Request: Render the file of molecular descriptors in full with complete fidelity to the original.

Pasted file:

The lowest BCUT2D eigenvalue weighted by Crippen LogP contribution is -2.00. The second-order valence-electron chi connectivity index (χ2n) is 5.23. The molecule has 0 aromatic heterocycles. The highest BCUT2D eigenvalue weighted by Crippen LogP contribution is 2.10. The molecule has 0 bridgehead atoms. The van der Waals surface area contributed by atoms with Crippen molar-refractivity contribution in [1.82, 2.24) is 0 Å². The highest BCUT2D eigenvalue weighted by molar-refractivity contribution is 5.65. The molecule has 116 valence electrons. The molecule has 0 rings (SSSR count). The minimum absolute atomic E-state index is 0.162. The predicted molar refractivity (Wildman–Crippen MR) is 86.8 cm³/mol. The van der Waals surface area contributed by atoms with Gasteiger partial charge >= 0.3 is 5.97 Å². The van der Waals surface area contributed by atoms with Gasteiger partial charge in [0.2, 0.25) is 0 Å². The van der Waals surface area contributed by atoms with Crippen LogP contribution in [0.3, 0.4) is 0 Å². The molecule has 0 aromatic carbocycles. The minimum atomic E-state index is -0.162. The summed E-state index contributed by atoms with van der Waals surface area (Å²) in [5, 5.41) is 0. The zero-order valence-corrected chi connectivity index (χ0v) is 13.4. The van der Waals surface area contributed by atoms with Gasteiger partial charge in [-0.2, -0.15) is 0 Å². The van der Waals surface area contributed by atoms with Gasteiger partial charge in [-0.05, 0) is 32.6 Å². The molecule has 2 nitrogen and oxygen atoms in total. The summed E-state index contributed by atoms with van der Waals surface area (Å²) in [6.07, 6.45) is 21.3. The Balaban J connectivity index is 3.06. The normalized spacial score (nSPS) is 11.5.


The lowest BCUT2D eigenvalue weighted by Crippen LogP contribution is -2.00. The second-order valence-electron chi connectivity index (χ2n) is 5.23. The molecule has 0 aromatic heterocycles. The highest BCUT2D eigenvalue weighted by Crippen LogP contribution is 2.10. The molecule has 0 bridgehead atoms. The van der Waals surface area contributed by atoms with Crippen molar-refractivity contribution in [1.82, 2.24) is 0 Å². The highest BCUT2D eigenvalue weighted by molar-refractivity contribution is 5.65. The molecule has 116 valence electrons. The molecule has 0 rings (SSSR count). The minimum absolute atomic E-state index is 0.162. The predicted molar refractivity (Wildman–Crippen MR) is 86.8 cm³/mol. The van der Waals surface area contributed by atoms with Gasteiger partial charge >= 0.3 is 5.97 Å². The van der Waals surface area contributed by atoms with Gasteiger partial charge in [0.2, 0.25) is 0 Å². The van der Waals surface area contributed by atoms with Crippen LogP contribution in [0.3, 0.4) is 0 Å². The molecule has 0 aromatic carbocycles. The minimum atomic E-state index is -0.162. The summed E-state index contributed by atoms with van der Waals surface area (Å²) in [5, 5.41) is 0. The zero-order valence-corrected chi connectivity index (χ0v) is 13.4. The van der Waals surface area contributed by atoms with Gasteiger partial charge in [-0.2, -0.15) is 0 Å². The van der Waals surface area contributed by atoms with Gasteiger partial charge in [-0.05, 0) is 32.6 Å². The molecule has 2 nitrogen and oxygen atoms in total. The summed E-state index contributed by atoms with van der Waals surface area (Å²) in [6.07, 6.45) is 21.3. The Balaban J connectivity index is 3.06. The normalized spacial score (nSPS) is 11.5.